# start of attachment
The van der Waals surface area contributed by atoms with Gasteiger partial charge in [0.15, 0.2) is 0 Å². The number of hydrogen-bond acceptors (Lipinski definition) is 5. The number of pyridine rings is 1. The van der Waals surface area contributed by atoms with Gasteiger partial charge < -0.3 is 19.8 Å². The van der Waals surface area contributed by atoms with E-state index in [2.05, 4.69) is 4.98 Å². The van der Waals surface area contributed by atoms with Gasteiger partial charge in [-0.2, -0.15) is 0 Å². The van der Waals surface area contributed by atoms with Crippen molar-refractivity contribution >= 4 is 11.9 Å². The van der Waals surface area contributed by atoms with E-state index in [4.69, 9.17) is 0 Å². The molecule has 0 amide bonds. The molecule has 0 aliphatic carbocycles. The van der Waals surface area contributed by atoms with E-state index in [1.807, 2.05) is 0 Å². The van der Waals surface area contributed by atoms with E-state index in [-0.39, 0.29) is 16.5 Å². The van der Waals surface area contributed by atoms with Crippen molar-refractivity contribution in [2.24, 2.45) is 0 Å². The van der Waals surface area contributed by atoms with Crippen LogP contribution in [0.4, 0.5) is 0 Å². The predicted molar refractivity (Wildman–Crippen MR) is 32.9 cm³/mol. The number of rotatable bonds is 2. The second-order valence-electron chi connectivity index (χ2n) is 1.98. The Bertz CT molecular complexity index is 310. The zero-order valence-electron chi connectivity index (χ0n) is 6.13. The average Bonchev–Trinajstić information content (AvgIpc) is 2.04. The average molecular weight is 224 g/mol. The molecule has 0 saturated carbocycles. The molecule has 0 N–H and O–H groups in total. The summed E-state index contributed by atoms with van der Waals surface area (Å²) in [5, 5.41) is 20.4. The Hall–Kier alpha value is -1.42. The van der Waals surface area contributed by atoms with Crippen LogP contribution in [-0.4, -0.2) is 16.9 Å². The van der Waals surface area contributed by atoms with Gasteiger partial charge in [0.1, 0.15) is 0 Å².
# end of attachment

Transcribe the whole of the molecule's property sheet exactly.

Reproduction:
The van der Waals surface area contributed by atoms with Gasteiger partial charge in [0.15, 0.2) is 0 Å². The number of hydrogen-bond acceptors (Lipinski definition) is 5. The number of pyridine rings is 1. The van der Waals surface area contributed by atoms with Gasteiger partial charge < -0.3 is 19.8 Å². The van der Waals surface area contributed by atoms with E-state index in [2.05, 4.69) is 4.98 Å². The van der Waals surface area contributed by atoms with Gasteiger partial charge in [-0.2, -0.15) is 0 Å². The van der Waals surface area contributed by atoms with Crippen molar-refractivity contribution >= 4 is 11.9 Å². The van der Waals surface area contributed by atoms with E-state index in [4.69, 9.17) is 0 Å². The molecule has 0 amide bonds. The molecule has 0 aliphatic carbocycles. The van der Waals surface area contributed by atoms with E-state index in [1.807, 2.05) is 0 Å². The van der Waals surface area contributed by atoms with E-state index in [-0.39, 0.29) is 16.5 Å². The van der Waals surface area contributed by atoms with Crippen molar-refractivity contribution in [2.24, 2.45) is 0 Å². The van der Waals surface area contributed by atoms with Crippen LogP contribution in [0.4, 0.5) is 0 Å². The predicted molar refractivity (Wildman–Crippen MR) is 32.9 cm³/mol. The number of rotatable bonds is 2. The second-order valence-electron chi connectivity index (χ2n) is 1.98. The Bertz CT molecular complexity index is 310. The zero-order valence-electron chi connectivity index (χ0n) is 6.13. The average Bonchev–Trinajstić information content (AvgIpc) is 2.04. The average molecular weight is 224 g/mol. The molecule has 0 saturated carbocycles. The molecule has 0 N–H and O–H groups in total. The summed E-state index contributed by atoms with van der Waals surface area (Å²) in [5, 5.41) is 20.4. The Hall–Kier alpha value is -1.42. The van der Waals surface area contributed by atoms with Crippen LogP contribution in [-0.4, -0.2) is 16.9 Å². The van der Waals surface area contributed by atoms with Gasteiger partial charge in [0.1, 0.15) is 0 Å².